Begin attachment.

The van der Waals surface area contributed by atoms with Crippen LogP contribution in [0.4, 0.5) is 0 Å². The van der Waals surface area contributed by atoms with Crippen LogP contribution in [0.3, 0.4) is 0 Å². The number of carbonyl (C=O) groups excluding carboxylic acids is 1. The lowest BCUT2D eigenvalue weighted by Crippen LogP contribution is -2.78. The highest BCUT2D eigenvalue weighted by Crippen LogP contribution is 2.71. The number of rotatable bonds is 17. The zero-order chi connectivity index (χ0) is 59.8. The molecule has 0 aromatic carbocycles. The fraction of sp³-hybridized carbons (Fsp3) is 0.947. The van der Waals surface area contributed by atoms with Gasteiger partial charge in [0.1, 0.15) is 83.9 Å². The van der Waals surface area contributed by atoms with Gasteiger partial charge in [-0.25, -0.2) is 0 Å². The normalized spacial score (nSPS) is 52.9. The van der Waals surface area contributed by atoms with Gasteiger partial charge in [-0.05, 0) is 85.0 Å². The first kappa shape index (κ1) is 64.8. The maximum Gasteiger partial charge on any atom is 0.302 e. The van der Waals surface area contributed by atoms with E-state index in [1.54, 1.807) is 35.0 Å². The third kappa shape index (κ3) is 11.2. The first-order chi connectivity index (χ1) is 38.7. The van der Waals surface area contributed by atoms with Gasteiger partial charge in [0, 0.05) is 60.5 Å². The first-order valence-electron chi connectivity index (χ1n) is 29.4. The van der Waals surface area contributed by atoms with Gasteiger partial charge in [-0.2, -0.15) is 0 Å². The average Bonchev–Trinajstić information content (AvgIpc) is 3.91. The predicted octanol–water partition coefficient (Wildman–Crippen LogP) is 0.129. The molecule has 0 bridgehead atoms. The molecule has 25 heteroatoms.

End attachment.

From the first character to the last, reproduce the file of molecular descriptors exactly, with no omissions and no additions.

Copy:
The van der Waals surface area contributed by atoms with Crippen LogP contribution in [0.4, 0.5) is 0 Å². The van der Waals surface area contributed by atoms with Crippen LogP contribution in [0.3, 0.4) is 0 Å². The number of carbonyl (C=O) groups excluding carboxylic acids is 1. The lowest BCUT2D eigenvalue weighted by Crippen LogP contribution is -2.78. The highest BCUT2D eigenvalue weighted by Crippen LogP contribution is 2.71. The number of rotatable bonds is 17. The zero-order chi connectivity index (χ0) is 59.8. The molecule has 0 aromatic carbocycles. The fraction of sp³-hybridized carbons (Fsp3) is 0.947. The van der Waals surface area contributed by atoms with Gasteiger partial charge in [0.1, 0.15) is 83.9 Å². The van der Waals surface area contributed by atoms with Gasteiger partial charge in [-0.25, -0.2) is 0 Å². The normalized spacial score (nSPS) is 52.9. The van der Waals surface area contributed by atoms with Gasteiger partial charge in [-0.05, 0) is 85.0 Å². The first kappa shape index (κ1) is 64.8. The maximum Gasteiger partial charge on any atom is 0.302 e. The van der Waals surface area contributed by atoms with E-state index in [1.54, 1.807) is 35.0 Å². The third kappa shape index (κ3) is 11.2. The first-order chi connectivity index (χ1) is 38.7. The van der Waals surface area contributed by atoms with Gasteiger partial charge in [0, 0.05) is 60.5 Å². The first-order valence-electron chi connectivity index (χ1n) is 29.4. The van der Waals surface area contributed by atoms with Gasteiger partial charge in [-0.2, -0.15) is 0 Å². The average Bonchev–Trinajstić information content (AvgIpc) is 3.91. The predicted octanol–water partition coefficient (Wildman–Crippen LogP) is 0.129. The molecule has 0 bridgehead atoms. The molecule has 25 heteroatoms.